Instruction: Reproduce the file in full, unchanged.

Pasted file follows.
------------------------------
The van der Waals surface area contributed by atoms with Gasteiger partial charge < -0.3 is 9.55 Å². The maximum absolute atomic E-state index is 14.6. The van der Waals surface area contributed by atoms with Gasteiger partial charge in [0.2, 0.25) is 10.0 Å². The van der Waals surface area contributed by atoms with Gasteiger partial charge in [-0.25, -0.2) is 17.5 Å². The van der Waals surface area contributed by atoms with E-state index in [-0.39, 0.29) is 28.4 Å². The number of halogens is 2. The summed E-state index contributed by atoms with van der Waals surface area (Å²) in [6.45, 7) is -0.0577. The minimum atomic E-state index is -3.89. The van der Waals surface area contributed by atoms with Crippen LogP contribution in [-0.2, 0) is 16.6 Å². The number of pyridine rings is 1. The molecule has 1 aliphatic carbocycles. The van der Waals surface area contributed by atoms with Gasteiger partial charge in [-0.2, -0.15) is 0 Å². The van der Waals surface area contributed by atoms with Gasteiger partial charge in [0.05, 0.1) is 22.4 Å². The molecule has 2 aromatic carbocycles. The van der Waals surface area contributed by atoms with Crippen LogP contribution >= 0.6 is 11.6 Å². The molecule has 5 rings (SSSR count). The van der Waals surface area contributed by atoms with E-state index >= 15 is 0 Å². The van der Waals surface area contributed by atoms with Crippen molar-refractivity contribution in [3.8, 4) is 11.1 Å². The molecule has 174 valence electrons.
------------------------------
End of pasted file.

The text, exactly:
The van der Waals surface area contributed by atoms with Gasteiger partial charge < -0.3 is 9.55 Å². The maximum absolute atomic E-state index is 14.6. The van der Waals surface area contributed by atoms with Gasteiger partial charge in [0.2, 0.25) is 10.0 Å². The van der Waals surface area contributed by atoms with Gasteiger partial charge in [-0.25, -0.2) is 17.5 Å². The van der Waals surface area contributed by atoms with E-state index in [-0.39, 0.29) is 28.4 Å². The number of halogens is 2. The summed E-state index contributed by atoms with van der Waals surface area (Å²) in [6.45, 7) is -0.0577. The minimum atomic E-state index is -3.89. The van der Waals surface area contributed by atoms with Crippen LogP contribution in [-0.2, 0) is 16.6 Å². The number of pyridine rings is 1. The molecule has 1 aliphatic carbocycles. The van der Waals surface area contributed by atoms with Gasteiger partial charge in [-0.2, -0.15) is 0 Å². The van der Waals surface area contributed by atoms with Gasteiger partial charge in [0.05, 0.1) is 22.4 Å². The molecule has 2 aromatic carbocycles. The van der Waals surface area contributed by atoms with Crippen LogP contribution >= 0.6 is 11.6 Å². The molecule has 5 rings (SSSR count). The van der Waals surface area contributed by atoms with E-state index >= 15 is 0 Å². The van der Waals surface area contributed by atoms with Crippen molar-refractivity contribution in [3.8, 4) is 11.1 Å². The molecule has 174 valence electrons.